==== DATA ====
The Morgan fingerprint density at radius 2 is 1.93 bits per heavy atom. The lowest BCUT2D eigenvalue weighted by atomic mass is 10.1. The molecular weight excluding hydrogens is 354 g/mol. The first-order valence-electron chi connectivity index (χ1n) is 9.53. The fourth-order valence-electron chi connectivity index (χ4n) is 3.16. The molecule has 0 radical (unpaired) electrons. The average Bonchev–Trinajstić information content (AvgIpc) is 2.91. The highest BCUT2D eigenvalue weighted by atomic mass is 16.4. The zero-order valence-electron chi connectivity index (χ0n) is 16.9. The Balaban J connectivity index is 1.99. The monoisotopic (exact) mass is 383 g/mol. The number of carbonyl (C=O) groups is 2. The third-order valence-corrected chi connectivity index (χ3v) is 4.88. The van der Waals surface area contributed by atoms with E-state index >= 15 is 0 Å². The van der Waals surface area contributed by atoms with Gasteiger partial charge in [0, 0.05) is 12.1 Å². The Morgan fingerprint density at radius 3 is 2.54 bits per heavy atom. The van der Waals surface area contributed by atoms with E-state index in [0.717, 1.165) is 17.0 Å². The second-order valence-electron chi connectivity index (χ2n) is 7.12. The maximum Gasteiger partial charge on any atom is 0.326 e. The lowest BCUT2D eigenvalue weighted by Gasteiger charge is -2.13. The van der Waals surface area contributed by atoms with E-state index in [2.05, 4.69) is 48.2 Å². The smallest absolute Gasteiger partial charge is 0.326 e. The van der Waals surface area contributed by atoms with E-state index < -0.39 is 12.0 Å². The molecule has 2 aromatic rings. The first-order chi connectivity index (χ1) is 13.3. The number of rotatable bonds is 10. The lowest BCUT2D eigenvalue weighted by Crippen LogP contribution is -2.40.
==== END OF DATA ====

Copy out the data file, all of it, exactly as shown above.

The Morgan fingerprint density at radius 2 is 1.93 bits per heavy atom. The lowest BCUT2D eigenvalue weighted by atomic mass is 10.1. The molecular weight excluding hydrogens is 354 g/mol. The first-order valence-electron chi connectivity index (χ1n) is 9.53. The fourth-order valence-electron chi connectivity index (χ4n) is 3.16. The molecule has 0 radical (unpaired) electrons. The average Bonchev–Trinajstić information content (AvgIpc) is 2.91. The highest BCUT2D eigenvalue weighted by atomic mass is 16.4. The zero-order valence-electron chi connectivity index (χ0n) is 16.9. The Balaban J connectivity index is 1.99. The monoisotopic (exact) mass is 383 g/mol. The number of carbonyl (C=O) groups is 2. The third-order valence-corrected chi connectivity index (χ3v) is 4.88. The van der Waals surface area contributed by atoms with E-state index >= 15 is 0 Å². The van der Waals surface area contributed by atoms with Gasteiger partial charge in [0, 0.05) is 12.1 Å². The Morgan fingerprint density at radius 3 is 2.54 bits per heavy atom. The van der Waals surface area contributed by atoms with E-state index in [0.717, 1.165) is 17.0 Å². The second-order valence-electron chi connectivity index (χ2n) is 7.12. The maximum Gasteiger partial charge on any atom is 0.326 e. The lowest BCUT2D eigenvalue weighted by Gasteiger charge is -2.13. The van der Waals surface area contributed by atoms with E-state index in [2.05, 4.69) is 48.2 Å². The smallest absolute Gasteiger partial charge is 0.326 e. The van der Waals surface area contributed by atoms with E-state index < -0.39 is 12.0 Å². The molecule has 2 aromatic rings. The first-order chi connectivity index (χ1) is 13.3. The number of rotatable bonds is 10. The lowest BCUT2D eigenvalue weighted by Crippen LogP contribution is -2.40.